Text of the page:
Want to write more posts? Want to write more articles? Want to write a book?

If so, you're not alone (here's looking at you, LinkedIn Pulse), but coming up with compelling topics can be tough. So where can you turn for inspiration?

Here's a guest post from Ryan Robinson, an entrepreneur and writer at CreativeLive, where he teaches people how to create meaningful self-employed careers.

Here's Ryan:

Finding inspiration to write your next book, blog, or short story can be a serious challenge regardless of how experienced you are as a writer.

Whether you're brand new or a seasoned author ready for a new project, it can be incredibly difficult to find the inspiration you need to commit to an endeavor as arduous as writing a book. Especially given that the best book ideas, I firmly believe, need to come from within.

However, the ways in which you find and cultivate the internal spark that has the potential to turn into an idea you're passionate writing about, are plentiful. As a writer myself, I've gone through a lot of creative ups and downs.

For this exhaustive list of writing ideas, I'm pulling straight from my personal list of ways to find inspiration when I'm lacking motivation. Over the years, the list has grown with ideas and inspiration I've gleaned from a handful of my favorite experimental storytellers--including Tim Ferriss, Dan Carlin, and Alex Blumberg--who've created some of my favorite dynamic podcasts and blogs.

These techniques for finding inspiration as a writer come from pushing myself outside of my comfort zone by trying new experiences, conducting massive amounts of research on topics I'm interested in, running massive lifestyle experiments, taking a deeper dive into my thoughts and dreams, and so much more.

Let's dive in.

1. Write About What Pisses You Off Most

I could write endlessly about the mistakes entrepreneurs tend to make with their first businesses. It doesn't quite piss me off, but I care so much about this topic and want to help others avoid the most painful mistakes I've made myself, that it fuels my ability to write ad nauseam on the complexities of how to start a business. What gets you most heated?

Take that topic and write about it without any creative restraints whatsoever. Let the words meet the page, don't judge your ideas, and then structure the content later. This approach has fueled many of my best blog posts that could easily turn into books and short stories in the future, a strategy Tara Gentile teaches in her class "How to Write and Publish an eBook."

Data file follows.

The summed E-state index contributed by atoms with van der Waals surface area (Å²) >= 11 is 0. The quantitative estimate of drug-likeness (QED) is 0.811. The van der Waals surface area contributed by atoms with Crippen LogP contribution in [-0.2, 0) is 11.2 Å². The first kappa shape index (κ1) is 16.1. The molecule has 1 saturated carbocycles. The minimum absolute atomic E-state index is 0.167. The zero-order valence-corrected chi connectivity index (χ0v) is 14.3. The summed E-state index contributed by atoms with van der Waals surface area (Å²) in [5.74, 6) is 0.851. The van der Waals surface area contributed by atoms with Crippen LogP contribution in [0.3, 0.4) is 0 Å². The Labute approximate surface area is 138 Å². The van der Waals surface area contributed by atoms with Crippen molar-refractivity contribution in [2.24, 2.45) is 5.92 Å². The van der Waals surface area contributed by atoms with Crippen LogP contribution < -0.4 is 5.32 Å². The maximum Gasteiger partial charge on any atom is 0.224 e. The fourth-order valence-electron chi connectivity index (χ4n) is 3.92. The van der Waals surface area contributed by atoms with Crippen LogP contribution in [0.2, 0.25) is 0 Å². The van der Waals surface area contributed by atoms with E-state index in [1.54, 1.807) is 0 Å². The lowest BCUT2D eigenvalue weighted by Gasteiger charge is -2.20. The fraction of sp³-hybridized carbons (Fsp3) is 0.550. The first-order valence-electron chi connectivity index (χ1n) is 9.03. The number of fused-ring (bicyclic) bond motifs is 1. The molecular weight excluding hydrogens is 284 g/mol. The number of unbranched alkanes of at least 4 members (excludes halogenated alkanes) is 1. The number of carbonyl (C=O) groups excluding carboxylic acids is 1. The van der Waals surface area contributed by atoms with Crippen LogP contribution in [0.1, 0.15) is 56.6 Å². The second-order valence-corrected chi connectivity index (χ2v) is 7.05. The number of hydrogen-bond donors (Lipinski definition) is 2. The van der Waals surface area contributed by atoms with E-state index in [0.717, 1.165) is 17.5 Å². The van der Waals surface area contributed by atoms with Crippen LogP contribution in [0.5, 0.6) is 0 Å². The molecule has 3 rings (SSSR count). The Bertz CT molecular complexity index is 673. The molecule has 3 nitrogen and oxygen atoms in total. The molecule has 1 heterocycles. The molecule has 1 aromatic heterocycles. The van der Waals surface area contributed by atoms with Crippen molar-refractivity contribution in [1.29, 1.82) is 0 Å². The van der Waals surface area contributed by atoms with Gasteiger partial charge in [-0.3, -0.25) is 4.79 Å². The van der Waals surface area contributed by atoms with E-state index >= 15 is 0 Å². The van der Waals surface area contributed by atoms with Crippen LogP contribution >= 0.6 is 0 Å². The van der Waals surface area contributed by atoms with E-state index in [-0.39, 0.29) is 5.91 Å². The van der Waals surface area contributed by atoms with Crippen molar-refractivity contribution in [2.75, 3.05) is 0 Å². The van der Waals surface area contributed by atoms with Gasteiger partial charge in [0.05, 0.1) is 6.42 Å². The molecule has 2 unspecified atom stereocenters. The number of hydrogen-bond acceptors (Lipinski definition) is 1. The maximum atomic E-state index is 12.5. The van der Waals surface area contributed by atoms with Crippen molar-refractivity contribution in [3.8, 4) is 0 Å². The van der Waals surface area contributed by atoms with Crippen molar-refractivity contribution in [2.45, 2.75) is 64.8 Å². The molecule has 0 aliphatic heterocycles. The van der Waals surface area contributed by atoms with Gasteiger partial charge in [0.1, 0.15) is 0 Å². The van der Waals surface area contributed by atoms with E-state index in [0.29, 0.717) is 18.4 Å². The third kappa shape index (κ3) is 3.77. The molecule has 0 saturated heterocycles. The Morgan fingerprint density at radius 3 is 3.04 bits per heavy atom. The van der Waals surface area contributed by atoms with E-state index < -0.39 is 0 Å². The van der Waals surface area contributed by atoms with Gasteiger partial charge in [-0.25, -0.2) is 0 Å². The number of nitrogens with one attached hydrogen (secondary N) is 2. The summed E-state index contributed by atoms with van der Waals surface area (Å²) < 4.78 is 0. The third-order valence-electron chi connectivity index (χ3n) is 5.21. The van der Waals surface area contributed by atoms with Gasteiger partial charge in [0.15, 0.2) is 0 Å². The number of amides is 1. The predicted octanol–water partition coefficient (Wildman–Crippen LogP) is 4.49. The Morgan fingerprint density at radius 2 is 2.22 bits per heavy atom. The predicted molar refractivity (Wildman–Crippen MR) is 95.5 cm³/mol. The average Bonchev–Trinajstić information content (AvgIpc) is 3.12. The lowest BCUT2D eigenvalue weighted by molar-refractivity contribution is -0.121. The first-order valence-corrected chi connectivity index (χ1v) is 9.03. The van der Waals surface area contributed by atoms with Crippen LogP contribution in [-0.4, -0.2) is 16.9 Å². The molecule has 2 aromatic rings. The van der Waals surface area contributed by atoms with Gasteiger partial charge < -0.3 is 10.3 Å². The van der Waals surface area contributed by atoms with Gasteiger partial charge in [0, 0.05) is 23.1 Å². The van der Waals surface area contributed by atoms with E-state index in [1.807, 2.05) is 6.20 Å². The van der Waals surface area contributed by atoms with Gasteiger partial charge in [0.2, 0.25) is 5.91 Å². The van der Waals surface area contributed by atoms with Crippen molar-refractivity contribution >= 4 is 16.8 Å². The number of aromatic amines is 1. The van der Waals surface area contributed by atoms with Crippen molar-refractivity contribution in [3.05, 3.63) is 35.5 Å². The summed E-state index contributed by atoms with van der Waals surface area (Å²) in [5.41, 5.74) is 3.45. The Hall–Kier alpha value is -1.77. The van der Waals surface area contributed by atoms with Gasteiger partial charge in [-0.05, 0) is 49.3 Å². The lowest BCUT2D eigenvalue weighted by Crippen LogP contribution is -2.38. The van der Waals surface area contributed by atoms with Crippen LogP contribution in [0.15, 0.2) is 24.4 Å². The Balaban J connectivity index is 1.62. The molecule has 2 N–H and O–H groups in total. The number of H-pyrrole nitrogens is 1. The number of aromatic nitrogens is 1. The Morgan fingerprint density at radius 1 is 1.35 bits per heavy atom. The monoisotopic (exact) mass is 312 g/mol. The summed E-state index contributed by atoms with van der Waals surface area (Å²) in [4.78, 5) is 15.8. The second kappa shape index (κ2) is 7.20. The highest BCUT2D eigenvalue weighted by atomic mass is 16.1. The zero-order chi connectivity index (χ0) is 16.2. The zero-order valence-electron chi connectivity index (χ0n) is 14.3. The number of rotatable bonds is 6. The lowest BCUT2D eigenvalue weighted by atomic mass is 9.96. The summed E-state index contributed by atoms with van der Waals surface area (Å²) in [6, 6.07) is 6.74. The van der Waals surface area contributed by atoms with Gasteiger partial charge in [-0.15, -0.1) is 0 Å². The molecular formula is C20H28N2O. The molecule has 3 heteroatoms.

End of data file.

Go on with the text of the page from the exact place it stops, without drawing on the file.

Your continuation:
2. Do Something Remarkable, and Then Write About It

Imagine the story you could tell if you took a bike trip like Ewan McGregor and Charley Boorman did in 2004, crossing 20,000 miles, 12 countries, and 19 time zones. Of course, these were celebrities taking time off to raise money for charity. If you're anything like me, you're probably not in a position to travel unpaid for 115 days. However, there are still many smaller-scale remarkable endeavors you could make that'd be worth writing about. For instance, you could ride a bicycle through every state in the U.S. in one year or attempt to break a world record, and then share the experiences and lessons learned with your readers.

3. Start a Blog and Write Chapters One Post at a Time

This works particularly well for niche topics. Gain a loyal following writing a series of blog posts on something you're interested in. Once you have built up a quality library of posts, you can repackage them into a book. Philip Sandifer is a fan of the British sci-fi show Doctor Who. He wrote an essay on every Doctor Who story (there are more than 800 of them in the show's 53-year history), and then collected his blog posts into a series of books. Whether you plan on going the traditional publisher route or self-publishing a book on Amazon, this is one of the best paths toward writing a book over a more realistic period of time without undue pressure.

4. Create a Podcast and Write a Book Based on What You've Learned From Guests

Did you know that one in four Americans aged 12 to 54 listened to a podcast last month? In fact, the same number of Americans listens to podcasts each month as use Twitter. One of the most popular podcast formats is to invite an interesting guest onto your show and interview him or her for your audience. Entrepreneur Lewis Howes took this approach when he wrote his New York Times best-selling book The School of Greatness, which shares everything he's learned from interviewing hundreds of the world's top creatives.

5. Write and Self-Publish a Short E-book to Test the Waters

If you have an idea for a book or blog but you're not sure whether there's enough demand in the market to support book sales, why not test the waters by writing a smaller e-book on the subject? If you get a positive response, this will give you the confidence to dig deeper into your subject matter and write a full book on the topic.